Police, justice ministry officials and the local mayor severely underestimated the risks attached to last year’s viral Facebook party Project X Haren, according to the official report into the riots.
A special committee under the leadership of former Labour leader Job Cohen was set up to establish how a party invitation turned into a full-blown riot in a wealthy commuter suburb of Groningen.
The report shows there were serious failings at all levels of officialdom.
In particular, the police were unaware of the power of social media. For too long officials continued to consider the party as a hype, even though locals in the commuter suburb of Groningen were becoming increasingly worried, the report states.
‘They had the idea it would all be okay,’ Cohen said at the report’s presentation.
It was not until September 19, two days before the party was due to take place, that talks on a serious strategy began.
Officials decided not to close off the town or involve riot police at an early stage. Instead the police attempted to confuse the stream of partygoers by removing street names.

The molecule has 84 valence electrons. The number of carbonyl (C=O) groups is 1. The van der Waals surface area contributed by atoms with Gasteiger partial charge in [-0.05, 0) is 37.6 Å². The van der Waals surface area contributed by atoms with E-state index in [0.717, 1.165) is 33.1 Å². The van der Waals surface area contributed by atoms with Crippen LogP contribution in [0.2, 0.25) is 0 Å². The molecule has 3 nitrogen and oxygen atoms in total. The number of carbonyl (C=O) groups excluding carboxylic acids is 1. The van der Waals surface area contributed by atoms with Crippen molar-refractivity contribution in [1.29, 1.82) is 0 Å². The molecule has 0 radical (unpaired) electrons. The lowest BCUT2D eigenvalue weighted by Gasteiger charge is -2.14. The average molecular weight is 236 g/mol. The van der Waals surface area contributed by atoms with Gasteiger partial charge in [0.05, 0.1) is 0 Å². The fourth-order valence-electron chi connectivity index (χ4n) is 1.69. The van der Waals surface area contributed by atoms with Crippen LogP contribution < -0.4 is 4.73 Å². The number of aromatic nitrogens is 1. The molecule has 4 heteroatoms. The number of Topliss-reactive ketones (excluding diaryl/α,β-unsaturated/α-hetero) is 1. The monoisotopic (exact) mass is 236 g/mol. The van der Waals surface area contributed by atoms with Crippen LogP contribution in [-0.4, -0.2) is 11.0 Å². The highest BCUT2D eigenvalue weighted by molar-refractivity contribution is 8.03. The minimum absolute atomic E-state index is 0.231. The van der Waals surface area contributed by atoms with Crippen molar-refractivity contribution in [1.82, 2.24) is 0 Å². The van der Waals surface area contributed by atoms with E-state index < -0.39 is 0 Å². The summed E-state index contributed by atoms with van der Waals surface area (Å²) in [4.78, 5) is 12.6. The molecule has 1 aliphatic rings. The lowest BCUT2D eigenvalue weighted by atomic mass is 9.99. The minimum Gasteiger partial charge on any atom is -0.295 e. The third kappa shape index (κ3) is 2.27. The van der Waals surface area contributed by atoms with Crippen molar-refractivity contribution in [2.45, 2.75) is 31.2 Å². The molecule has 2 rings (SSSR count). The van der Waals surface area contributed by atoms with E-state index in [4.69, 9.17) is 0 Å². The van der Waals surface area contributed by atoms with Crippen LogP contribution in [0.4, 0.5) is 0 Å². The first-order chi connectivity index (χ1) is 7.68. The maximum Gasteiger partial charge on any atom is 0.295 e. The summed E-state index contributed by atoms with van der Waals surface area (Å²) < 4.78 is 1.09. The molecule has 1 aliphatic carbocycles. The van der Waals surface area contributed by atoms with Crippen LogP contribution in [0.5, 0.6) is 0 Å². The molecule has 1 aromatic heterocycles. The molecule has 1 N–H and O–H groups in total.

Trouble really erupted after riot police were deployed to deal with a group of youths who were spoiling for trouble, the report said. The situation was made worse by excessive drinking. Even though a temporary ban on alcohol had been imposed, police failed to take action against youngsters drinking on the street.
In the end, 110 people were arrested for public disorder and violence offences and the bill for damages topped €1m.
Several thousand youngsters turned up in the village of 18,000 people after a girl’s 16th birthday party, announced on Facebook, went viral and became a mass hype.
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